Gone are the days when a school’s raison d’être was to produce knowledgeable students. Everything else would take care of itself. Students knew how to be independent when they entered college. In most cases, social skills and mental health were a given, and students were physically active. Resilience was not a word that needed to be taught. Life skills were exactly that – skills that one picked up in life. One did not need to plan for life skills. Fast forward to today, and one is shaken by the new reality.
- We are guiding Generation Z – the first generation born into the social media age.
- They do not know life before social media. Hence a life that is dictated by the hazy rules of social media.
- With some exceptions, they are constantly connected, yet disconnected from life as we know it.
- There is a great desire for independence while the reality is of grudging dependence.
- Mental health issues have become the new norm due to the pressures of social media existence.
- Failure is too easily embraced.
- Self-esteem is at an all-time low.
- Social skills are disappearing.
The irony is that these life skills now need to be taught, where they once developed naturally. So the question now is – how do we teach life skills to students?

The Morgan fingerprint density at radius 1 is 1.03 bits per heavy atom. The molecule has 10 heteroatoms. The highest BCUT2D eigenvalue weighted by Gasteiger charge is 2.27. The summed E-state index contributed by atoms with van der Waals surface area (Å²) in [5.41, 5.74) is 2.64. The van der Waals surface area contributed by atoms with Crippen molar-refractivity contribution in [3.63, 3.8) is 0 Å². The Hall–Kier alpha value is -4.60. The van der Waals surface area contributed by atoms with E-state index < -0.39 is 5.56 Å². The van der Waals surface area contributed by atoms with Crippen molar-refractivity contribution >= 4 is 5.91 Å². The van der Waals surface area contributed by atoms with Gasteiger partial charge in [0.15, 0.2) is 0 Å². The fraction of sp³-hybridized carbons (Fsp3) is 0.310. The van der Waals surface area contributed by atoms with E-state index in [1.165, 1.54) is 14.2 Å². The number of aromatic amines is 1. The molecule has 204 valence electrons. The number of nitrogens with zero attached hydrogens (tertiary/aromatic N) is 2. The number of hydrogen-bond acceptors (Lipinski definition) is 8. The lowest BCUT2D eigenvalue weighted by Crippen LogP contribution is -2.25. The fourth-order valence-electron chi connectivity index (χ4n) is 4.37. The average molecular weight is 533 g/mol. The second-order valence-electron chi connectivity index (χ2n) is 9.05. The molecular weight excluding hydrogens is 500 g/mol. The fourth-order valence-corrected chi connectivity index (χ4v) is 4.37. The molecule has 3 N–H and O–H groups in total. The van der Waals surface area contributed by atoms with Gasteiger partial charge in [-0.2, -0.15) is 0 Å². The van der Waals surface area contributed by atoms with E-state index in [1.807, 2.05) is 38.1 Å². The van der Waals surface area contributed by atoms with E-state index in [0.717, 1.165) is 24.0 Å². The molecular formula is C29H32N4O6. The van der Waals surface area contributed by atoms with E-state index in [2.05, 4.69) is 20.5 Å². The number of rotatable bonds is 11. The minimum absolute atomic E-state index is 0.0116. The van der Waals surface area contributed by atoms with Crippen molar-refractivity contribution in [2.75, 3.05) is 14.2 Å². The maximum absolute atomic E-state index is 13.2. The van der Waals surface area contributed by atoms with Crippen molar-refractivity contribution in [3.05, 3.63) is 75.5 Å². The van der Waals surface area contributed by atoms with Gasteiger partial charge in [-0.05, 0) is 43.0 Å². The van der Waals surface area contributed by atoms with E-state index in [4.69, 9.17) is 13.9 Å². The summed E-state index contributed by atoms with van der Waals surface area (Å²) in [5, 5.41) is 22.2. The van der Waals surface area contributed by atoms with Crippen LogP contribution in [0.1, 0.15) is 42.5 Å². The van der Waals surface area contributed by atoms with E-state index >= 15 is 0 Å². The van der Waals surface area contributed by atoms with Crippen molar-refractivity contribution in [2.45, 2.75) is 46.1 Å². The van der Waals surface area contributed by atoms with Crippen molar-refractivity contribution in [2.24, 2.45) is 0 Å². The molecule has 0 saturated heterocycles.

One step at a time is the answer – incremental steps that slowly build up the life skills. This is not an elitist programme that caters for a select number of students. The solution has to be made available to all students at elc. With this is mind, we have conceptualised the PULSE Programme:
- Pastoral care
- Social Skills
This is how PULSE is to be achieved:
- Workshops on life skills
- One-to-one discussions with students
- Counselling services, where required
- ECAs to focus on and showcase skills
- Service projects
- JASS and DofE
The goal is for students to develop life skills, have high self-esteem and resilience – these will carry the students well through college and the work place.